MB received a response to his last post that made him stop and think………….
MB’s previous post of a few days back concerned the unhealthy lifestyle of many Arabs in the Gulf region. It prompted an interesting question from fellow blogger and resident of USA called Coffeegrounded.
Are women not allowed to gather at cafes during the evening hours?
I live in pure ignorance of the Middle Eastern Lifestyles, mainly for fear that if I search to read about it I will be considered a person of interest…while living in a my native country that espouses freedoms galore.
Sad and pathetic, I find this morally corrupt, for wouldn’t we all be better stewards of humanity if we threw open the windows of our minds and set out to discover the wonder, uniqueness and the similarities that we share?
My glass is always half full, and I live to see the day where we might turn the tide, reaching out to one another, building bridges rather than burning them.
MB is not going to address the second part of CGs comment as it’s a big one to cover and MB is already more than enough a ‘person of interest’ in many quarters he suspects. Nor is MB going to address, for the moment, the question posed about the lifestyle of Arabic women. Another post on that particular question will follow, insha’allah.
Qatar has a population of some 2M. Of the total population approximately 1.2m are citizens of the Indian subcontinent – from Pakistan, Nepal, India and Bangladesh. So if MB is going to start chatting about local lifestyles, he thought it might be a good idea to start with the majority population.
The peoples of the subcontinent carry out virtually all of the manual labour and construction works in the country and the Gulf region generally, and have traditionally suffered the worst of conditions. Thankfully the poor conditions are being addressed at a speed of knots and will hopefully be a thing of the past in the coming years. And whether the corrective action resulted for the international spotlight or from a genuine decision to behave with a sense of decency & humanity to all, the Qatari authorities at least deserve some credit for jumping on the problem, spending the dollars, getting their act together and finding solutions.
If you travel to the Gulf region during the hot months (daily temps from 40C to 50C with very high humidity) you will see the men from the subcontinent doing the physical work on construction sites, on new roads and other infrastructural works, and maintaining & cleaning streets. Mostly they live in labour camps in areas where such camps are concentrated. Company buses drop and collect each day and the camp canteens provide the early morning breakfast, evening meal and packed lunch for the working day. June, July & August have obligatory 3 hour breaks during the hottest part of the day and shaded areas must be provided by employers.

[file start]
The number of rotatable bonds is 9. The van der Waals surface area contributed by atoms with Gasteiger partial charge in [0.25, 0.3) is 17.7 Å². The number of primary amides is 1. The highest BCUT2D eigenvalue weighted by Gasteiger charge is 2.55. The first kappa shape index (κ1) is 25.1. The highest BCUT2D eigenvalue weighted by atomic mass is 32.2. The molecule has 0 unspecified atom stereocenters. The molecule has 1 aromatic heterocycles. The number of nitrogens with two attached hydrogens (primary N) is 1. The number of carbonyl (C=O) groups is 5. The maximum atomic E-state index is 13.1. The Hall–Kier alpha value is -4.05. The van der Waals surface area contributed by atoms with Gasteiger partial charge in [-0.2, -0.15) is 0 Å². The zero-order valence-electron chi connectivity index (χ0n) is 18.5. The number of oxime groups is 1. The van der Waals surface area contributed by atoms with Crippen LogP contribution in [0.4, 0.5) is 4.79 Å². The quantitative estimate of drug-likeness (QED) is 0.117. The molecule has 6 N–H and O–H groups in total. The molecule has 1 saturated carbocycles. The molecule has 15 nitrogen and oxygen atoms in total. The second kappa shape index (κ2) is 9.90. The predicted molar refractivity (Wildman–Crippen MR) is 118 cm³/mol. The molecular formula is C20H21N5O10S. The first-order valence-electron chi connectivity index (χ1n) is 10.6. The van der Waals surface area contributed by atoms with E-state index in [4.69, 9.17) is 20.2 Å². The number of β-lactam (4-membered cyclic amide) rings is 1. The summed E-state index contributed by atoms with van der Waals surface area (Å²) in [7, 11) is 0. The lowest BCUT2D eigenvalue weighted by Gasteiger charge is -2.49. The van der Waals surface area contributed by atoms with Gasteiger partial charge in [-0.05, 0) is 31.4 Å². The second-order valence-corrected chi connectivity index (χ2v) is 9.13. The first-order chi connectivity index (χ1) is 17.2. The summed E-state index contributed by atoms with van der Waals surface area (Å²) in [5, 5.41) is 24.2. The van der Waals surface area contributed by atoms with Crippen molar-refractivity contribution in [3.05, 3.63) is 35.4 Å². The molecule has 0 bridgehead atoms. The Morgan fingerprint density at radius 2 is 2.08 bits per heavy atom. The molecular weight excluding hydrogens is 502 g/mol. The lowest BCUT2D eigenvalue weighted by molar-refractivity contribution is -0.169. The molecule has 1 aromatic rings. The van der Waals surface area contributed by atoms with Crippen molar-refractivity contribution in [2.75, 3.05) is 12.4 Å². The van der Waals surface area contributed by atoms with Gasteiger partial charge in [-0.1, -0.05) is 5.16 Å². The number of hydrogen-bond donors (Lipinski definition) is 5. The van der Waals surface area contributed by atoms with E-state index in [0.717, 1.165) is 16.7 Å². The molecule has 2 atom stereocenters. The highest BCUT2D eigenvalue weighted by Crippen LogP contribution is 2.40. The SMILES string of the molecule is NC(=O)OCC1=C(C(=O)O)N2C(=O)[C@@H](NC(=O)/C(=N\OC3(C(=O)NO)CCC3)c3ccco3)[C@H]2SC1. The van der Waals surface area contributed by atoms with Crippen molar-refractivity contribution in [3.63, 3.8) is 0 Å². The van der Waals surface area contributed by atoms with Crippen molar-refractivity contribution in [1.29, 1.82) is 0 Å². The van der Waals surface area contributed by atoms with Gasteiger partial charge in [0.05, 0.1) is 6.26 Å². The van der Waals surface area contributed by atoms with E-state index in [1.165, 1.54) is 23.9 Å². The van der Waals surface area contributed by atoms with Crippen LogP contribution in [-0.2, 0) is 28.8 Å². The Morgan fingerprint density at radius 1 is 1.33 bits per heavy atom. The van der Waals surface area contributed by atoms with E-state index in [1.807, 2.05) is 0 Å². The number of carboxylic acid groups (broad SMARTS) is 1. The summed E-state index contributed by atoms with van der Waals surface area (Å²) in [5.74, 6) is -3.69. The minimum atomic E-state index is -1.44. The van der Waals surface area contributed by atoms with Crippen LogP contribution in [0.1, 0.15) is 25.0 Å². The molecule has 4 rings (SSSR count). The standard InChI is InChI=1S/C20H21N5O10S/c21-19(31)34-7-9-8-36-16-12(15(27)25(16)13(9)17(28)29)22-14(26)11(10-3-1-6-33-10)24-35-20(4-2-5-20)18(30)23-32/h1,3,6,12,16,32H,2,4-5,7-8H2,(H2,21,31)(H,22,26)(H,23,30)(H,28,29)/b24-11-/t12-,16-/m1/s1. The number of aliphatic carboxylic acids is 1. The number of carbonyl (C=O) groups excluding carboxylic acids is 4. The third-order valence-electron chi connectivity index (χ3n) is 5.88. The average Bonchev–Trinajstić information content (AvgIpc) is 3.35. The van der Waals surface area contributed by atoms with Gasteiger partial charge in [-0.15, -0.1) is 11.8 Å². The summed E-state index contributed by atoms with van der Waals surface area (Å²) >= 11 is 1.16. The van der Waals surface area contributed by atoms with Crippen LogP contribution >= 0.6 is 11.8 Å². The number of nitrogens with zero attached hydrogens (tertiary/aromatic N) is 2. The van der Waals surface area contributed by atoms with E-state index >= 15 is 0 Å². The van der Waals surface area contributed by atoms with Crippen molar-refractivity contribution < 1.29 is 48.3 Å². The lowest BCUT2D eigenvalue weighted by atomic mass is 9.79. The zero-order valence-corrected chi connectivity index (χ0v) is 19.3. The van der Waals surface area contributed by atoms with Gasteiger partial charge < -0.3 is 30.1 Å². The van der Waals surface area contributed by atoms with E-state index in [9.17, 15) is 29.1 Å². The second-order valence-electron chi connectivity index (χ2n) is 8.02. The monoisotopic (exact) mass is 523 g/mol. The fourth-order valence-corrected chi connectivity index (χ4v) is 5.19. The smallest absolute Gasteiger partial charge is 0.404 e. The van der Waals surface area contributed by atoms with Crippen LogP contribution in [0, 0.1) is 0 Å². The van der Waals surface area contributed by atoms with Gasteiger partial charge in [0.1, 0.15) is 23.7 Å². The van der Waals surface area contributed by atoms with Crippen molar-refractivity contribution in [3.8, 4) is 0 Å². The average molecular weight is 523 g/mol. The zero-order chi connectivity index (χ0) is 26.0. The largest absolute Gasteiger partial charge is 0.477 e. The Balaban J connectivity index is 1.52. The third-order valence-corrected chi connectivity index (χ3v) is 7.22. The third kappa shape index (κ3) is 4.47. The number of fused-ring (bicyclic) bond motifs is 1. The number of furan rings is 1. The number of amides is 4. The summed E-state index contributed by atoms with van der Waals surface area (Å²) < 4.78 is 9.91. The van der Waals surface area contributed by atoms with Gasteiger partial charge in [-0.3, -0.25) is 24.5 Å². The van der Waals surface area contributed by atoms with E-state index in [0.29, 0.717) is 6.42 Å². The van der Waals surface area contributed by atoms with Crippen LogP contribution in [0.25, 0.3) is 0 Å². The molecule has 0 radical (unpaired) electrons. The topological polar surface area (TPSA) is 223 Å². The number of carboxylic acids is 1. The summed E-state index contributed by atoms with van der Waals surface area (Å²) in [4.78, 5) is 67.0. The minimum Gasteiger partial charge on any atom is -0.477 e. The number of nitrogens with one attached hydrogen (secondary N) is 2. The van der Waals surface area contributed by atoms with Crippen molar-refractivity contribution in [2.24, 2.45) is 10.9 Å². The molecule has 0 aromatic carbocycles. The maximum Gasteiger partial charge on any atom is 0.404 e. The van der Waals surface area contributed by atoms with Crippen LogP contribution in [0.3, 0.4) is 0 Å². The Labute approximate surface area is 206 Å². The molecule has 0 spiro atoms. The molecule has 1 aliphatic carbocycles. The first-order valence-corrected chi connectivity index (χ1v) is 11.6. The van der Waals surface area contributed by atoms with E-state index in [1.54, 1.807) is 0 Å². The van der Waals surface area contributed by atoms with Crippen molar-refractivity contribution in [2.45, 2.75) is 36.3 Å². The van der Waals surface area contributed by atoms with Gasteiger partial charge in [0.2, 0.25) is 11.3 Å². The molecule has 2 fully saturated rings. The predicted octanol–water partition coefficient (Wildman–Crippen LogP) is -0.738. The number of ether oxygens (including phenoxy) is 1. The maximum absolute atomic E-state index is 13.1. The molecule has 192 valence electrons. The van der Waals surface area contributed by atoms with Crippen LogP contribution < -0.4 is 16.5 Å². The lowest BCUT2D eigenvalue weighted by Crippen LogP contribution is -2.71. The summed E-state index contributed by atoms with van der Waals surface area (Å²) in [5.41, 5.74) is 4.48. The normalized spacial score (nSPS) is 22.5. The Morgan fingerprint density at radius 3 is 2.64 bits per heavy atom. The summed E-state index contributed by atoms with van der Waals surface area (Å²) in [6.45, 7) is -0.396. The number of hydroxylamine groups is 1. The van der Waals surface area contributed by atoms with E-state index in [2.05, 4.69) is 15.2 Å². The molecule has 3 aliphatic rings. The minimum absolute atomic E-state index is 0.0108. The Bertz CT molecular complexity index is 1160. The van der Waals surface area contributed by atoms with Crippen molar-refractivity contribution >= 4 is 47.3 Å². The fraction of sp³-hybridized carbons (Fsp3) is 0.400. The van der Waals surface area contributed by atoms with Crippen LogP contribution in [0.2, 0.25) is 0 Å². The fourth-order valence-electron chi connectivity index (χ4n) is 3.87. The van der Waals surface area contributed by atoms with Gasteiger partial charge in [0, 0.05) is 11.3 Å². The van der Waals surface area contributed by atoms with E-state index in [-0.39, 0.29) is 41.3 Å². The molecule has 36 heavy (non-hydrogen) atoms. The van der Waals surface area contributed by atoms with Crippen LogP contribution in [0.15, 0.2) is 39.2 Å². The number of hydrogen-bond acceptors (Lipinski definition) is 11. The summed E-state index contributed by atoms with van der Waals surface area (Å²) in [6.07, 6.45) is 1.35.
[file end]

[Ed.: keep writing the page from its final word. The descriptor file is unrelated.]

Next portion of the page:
Many countries in the region have areas where guys from these same countries set up shops to cater for their fellow countrymen and for tourists. Typically in these areas you can get the cheapest haircut (approx Euro 2 to 4 – including the head message), the cheapest meals (rice & chicken plus indian bread (approx Euro 2 to 3), and the cheapest electronic goods and cameras (ipad air – approx 300 euro). Generally the shop workers live in the same areas in which the shops are based and accommodation standards can vary greatly.
Qatar has decided to demolish one of the major Indian shopping areas in its capital city Doha, an old decrepit area called Musheireb. Its an area where one can buy a needle or an anchor or anything in between in the warren of tiny shops throughout the locality. Much of the area is already demolished as the multi story modern high rise apartment blocks slowly sprawl and crawl, and in a few years from now all the old Indian shops and old buildings will be no more. Many consider that they will be no loss as the quality of living for the residents is not exactly luxurious, to put it mildly. But MB thinks that the majority of the residents would disagree and are mostly content to have a place of work that generates a monthly salary, however paltry, that allows the residents to get by and send a little home each month to support families in the homeland. MB has spoken to some of them from time to time, and they hope they will be able to set up the shops again in different areas when they eventually get their notices to quit. Not easily done out these parts it must be said, as there is much red tape and official permissions required.
The pics in this post are of the remaining older area of Musheireb, and gives a flavour of how life is lived within. Thanks to CG for inspiring MB to write the most. One or two more posts will follow on the same theme. Insha’allah.